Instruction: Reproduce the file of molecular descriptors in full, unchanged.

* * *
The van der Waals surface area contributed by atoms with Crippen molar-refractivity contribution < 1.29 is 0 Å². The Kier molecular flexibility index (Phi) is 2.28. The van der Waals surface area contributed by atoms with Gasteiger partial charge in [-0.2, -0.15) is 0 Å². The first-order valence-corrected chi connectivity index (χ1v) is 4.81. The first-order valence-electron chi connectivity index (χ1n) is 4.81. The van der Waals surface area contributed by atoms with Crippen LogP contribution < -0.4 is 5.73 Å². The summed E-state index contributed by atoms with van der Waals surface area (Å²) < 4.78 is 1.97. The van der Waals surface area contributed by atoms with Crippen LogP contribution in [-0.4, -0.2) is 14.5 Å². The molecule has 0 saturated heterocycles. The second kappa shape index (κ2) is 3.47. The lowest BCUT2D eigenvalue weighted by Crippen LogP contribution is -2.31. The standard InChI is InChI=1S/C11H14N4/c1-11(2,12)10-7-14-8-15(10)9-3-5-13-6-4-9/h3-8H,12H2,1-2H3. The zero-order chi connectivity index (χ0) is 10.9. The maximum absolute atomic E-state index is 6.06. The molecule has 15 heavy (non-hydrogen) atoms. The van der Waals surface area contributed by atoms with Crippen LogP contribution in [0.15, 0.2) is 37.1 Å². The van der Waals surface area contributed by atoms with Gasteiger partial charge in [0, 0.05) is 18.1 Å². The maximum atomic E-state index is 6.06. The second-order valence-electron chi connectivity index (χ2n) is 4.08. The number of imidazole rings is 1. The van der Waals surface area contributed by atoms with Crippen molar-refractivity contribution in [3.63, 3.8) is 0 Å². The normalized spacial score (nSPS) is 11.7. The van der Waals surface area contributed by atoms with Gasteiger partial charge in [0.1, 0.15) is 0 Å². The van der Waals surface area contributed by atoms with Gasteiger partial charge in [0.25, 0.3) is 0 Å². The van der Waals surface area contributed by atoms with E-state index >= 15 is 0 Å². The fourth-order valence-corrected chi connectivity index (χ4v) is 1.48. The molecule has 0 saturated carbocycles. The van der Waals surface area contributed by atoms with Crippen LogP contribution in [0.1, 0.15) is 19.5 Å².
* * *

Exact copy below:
The van der Waals surface area contributed by atoms with Crippen molar-refractivity contribution < 1.29 is 0 Å². The Kier molecular flexibility index (Phi) is 2.28. The van der Waals surface area contributed by atoms with Gasteiger partial charge in [-0.2, -0.15) is 0 Å². The first-order valence-corrected chi connectivity index (χ1v) is 4.81. The first-order valence-electron chi connectivity index (χ1n) is 4.81. The van der Waals surface area contributed by atoms with Crippen LogP contribution < -0.4 is 5.73 Å². The summed E-state index contributed by atoms with van der Waals surface area (Å²) < 4.78 is 1.97. The van der Waals surface area contributed by atoms with Crippen LogP contribution in [-0.4, -0.2) is 14.5 Å². The molecule has 0 saturated heterocycles. The second kappa shape index (κ2) is 3.47. The lowest BCUT2D eigenvalue weighted by Crippen LogP contribution is -2.31. The standard InChI is InChI=1S/C11H14N4/c1-11(2,12)10-7-14-8-15(10)9-3-5-13-6-4-9/h3-8H,12H2,1-2H3. The zero-order chi connectivity index (χ0) is 10.9. The maximum absolute atomic E-state index is 6.06. The molecule has 15 heavy (non-hydrogen) atoms. The van der Waals surface area contributed by atoms with Crippen LogP contribution in [0.15, 0.2) is 37.1 Å². The van der Waals surface area contributed by atoms with Gasteiger partial charge in [0, 0.05) is 18.1 Å². The maximum atomic E-state index is 6.06. The second-order valence-electron chi connectivity index (χ2n) is 4.08. The number of imidazole rings is 1. The van der Waals surface area contributed by atoms with Crippen molar-refractivity contribution in [3.63, 3.8) is 0 Å². The normalized spacial score (nSPS) is 11.7. The van der Waals surface area contributed by atoms with Gasteiger partial charge in [0.1, 0.15) is 0 Å². The van der Waals surface area contributed by atoms with Gasteiger partial charge in [0.25, 0.3) is 0 Å². The van der Waals surface area contributed by atoms with E-state index >= 15 is 0 Å². The fourth-order valence-corrected chi connectivity index (χ4v) is 1.48. The molecule has 0 saturated carbocycles. The van der Waals surface area contributed by atoms with Crippen LogP contribution in [0.1, 0.15) is 19.5 Å².